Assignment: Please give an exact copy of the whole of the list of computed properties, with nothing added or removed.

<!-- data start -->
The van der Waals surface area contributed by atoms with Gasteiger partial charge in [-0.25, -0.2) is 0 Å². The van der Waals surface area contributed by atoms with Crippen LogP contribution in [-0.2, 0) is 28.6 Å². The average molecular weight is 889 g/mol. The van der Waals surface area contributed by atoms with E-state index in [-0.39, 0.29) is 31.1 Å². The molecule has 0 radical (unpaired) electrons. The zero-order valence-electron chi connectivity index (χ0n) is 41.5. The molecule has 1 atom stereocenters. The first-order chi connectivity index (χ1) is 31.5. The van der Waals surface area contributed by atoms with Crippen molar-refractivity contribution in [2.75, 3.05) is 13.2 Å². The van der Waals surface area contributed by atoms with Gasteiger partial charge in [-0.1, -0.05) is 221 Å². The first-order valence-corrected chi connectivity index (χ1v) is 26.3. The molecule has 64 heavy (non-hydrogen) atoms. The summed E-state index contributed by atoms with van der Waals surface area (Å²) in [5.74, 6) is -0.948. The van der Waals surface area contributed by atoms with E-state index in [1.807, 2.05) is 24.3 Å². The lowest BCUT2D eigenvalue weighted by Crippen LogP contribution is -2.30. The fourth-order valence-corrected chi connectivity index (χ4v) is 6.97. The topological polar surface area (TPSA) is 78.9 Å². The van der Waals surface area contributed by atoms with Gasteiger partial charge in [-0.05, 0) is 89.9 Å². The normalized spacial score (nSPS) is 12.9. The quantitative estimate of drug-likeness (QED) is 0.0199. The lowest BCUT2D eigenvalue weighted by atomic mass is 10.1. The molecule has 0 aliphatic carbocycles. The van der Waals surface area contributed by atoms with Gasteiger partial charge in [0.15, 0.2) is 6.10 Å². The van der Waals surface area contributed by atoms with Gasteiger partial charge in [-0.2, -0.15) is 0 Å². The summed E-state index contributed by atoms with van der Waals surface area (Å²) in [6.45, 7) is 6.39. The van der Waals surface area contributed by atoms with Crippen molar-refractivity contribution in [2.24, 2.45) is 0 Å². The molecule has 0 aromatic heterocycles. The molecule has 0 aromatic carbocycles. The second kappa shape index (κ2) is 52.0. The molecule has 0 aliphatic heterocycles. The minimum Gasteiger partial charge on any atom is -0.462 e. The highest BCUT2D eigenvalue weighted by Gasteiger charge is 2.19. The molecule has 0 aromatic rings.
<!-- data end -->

The van der Waals surface area contributed by atoms with Gasteiger partial charge in [-0.25, -0.2) is 0 Å². The van der Waals surface area contributed by atoms with Crippen LogP contribution in [-0.2, 0) is 28.6 Å². The average molecular weight is 889 g/mol. The van der Waals surface area contributed by atoms with E-state index in [-0.39, 0.29) is 31.1 Å². The molecule has 0 radical (unpaired) electrons. The zero-order valence-electron chi connectivity index (χ0n) is 41.5. The molecule has 1 atom stereocenters. The first-order chi connectivity index (χ1) is 31.5. The van der Waals surface area contributed by atoms with Crippen molar-refractivity contribution in [2.75, 3.05) is 13.2 Å². The van der Waals surface area contributed by atoms with Gasteiger partial charge in [-0.1, -0.05) is 221 Å². The first-order valence-corrected chi connectivity index (χ1v) is 26.3. The molecule has 64 heavy (non-hydrogen) atoms. The summed E-state index contributed by atoms with van der Waals surface area (Å²) in [5.74, 6) is -0.948. The van der Waals surface area contributed by atoms with E-state index in [1.807, 2.05) is 24.3 Å². The lowest BCUT2D eigenvalue weighted by Crippen LogP contribution is -2.30. The fourth-order valence-corrected chi connectivity index (χ4v) is 6.97. The topological polar surface area (TPSA) is 78.9 Å². The van der Waals surface area contributed by atoms with Gasteiger partial charge in [-0.05, 0) is 89.9 Å². The normalized spacial score (nSPS) is 12.9. The quantitative estimate of drug-likeness (QED) is 0.0199. The lowest BCUT2D eigenvalue weighted by atomic mass is 10.1. The molecule has 0 aliphatic carbocycles. The van der Waals surface area contributed by atoms with Gasteiger partial charge in [0.15, 0.2) is 6.10 Å². The van der Waals surface area contributed by atoms with Gasteiger partial charge in [-0.2, -0.15) is 0 Å². The summed E-state index contributed by atoms with van der Waals surface area (Å²) in [6.45, 7) is 6.39. The van der Waals surface area contributed by atoms with Crippen molar-refractivity contribution in [2.24, 2.45) is 0 Å². The molecule has 0 aromatic heterocycles. The molecule has 0 aromatic carbocycles. The second kappa shape index (κ2) is 52.0. The molecule has 0 aliphatic heterocycles. The minimum Gasteiger partial charge on any atom is -0.462 e. The highest BCUT2D eigenvalue weighted by Gasteiger charge is 2.19. The molecule has 0 aromatic rings.